Gaslamp Quarter

Understaffed Department Can Keep Gaslamp Safe Over Fourth of July Weekend: SDPD Chief

One of the busiest places to be this holiday weekend is the Gaslamp Quarter, but given police department staff shortages, there have been concerns about whether or not it’s safe.

Just last Friday two women were shot by a stray bullet. They were collateral damage in a fight that broke out at F Street and 5th Avenue.

Starting the summer off with a shooting in the Gaslamp Quarter may seem ominous but Police Chief David Nisleit said this July Fourth weekend it’s all hands on deck.

“You are going to see a presence of officers in cars for the Gaslamp, you are always going to see a presence on bike,” Chief Nisleit said.

Nisleit said the 16 blocks of bars restaurants and shops that make the Gaslamp Quarter are patrolled at night by two teams of bike officers.

San Diego police say two groups of people were fighting in downtown when someone in the group pulled a gun and fired, hitting two innocent bystanders. NBC 7's Allison Ash has details.

“They’re more visual they are, more fluid in their movement, they can respond in a much quicker fashion,” Nisleit said.

Executive Director of the Gaslamp Quarter Association, Michael Trimble, says it is an effective force at night, but there is a gap.

“Earlier in the day it has been a challenge,” Trimble said.

Trimble says response times during slower periods have been disappointing.

“It could be a combination of just general theft, people taking things from merchants or potentially homeless individuals that are unstable wondering around causing trouble,” he said.

Chief Nisleit says the department’s emergency response times average at 6 minutes, 6 seconds. That’s nearly one minute under national standards. The police response to last Friday’s shooting was under a minute, according to Nisleit.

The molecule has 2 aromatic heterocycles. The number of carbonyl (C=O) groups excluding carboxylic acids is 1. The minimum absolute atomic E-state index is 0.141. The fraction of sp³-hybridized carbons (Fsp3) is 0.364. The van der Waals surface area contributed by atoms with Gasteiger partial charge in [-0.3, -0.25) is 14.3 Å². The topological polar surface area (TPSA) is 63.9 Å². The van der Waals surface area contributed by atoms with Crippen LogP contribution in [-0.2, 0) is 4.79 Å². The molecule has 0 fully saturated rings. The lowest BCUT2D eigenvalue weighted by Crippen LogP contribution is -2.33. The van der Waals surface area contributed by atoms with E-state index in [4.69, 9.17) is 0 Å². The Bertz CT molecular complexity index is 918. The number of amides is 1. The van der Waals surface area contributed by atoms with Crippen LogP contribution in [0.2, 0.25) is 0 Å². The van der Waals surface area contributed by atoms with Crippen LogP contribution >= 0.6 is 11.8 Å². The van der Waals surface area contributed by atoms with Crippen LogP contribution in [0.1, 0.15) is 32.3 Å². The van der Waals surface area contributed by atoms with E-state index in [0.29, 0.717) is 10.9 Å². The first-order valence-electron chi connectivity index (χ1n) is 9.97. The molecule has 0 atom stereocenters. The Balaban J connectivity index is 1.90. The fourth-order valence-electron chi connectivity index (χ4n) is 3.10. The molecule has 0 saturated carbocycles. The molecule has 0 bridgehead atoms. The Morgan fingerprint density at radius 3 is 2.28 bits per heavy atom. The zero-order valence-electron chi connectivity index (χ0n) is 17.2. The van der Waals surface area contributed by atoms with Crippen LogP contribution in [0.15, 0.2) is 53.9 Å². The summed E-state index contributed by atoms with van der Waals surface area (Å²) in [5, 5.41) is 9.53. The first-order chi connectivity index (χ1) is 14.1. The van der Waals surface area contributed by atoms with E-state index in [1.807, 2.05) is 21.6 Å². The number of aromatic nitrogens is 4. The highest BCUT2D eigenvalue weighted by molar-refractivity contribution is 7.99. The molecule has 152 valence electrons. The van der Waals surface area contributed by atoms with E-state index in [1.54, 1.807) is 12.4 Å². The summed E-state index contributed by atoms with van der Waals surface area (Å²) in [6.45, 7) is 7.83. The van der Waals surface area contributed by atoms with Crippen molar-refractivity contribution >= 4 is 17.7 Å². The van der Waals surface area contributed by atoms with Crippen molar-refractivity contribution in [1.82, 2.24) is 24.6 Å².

“If it is a low-level crime or a disturbance, we have a priority system, so if something keeps coming in higher priority, yeah, that’s going to lengthen our response,” the chief explained.

Trimble says there are three levels of security in the Gaslamp. Individual businesses higher private security and so does the Gaslamp Quarter association, and then there are police. That combined with streets closed off to traffic five days a week makes the Gas Lamp a safer destination.

Residents are split, however.

“We’ve seen some random violence, of course, but I don’t feel unsafe in the Gaslamp,” Walsh said.

Walsh and his wife walk their dog through the Gaslamp at all hours of the day and night, but he calls the police presence underwhelming, and Nisleit says there’s a reason.

“We’re understaffed,” Nisleit said. “We’re down about 160 officers I believe, right around there. Obviously, I want to fill those positions.”

According to the SDPD’s June 27 Staff report obtained by NBC 7, there are approximately 1,890 sworn officers on the department, but that number includes 87 academy trainees, 84 field training officers and 143 officers on leave for medical, military disability and more. It also includes administrative officers and detectives as well.

“When it comes down to staffing, you call, and they don’t come for an extended period of time that could be a problem,” Trimble said.

Nisleit acknowledges his department is short staffed but says San Diego remains statistically one of the safest big cities in the nation and expects the Gaslamp to reflect that this July Fourth weekend.

The San Diego Police Officers Association recently agreed to a 10% raise in police salaries over the next two years to retain officers, plus recruitment incentives to attract new ones.

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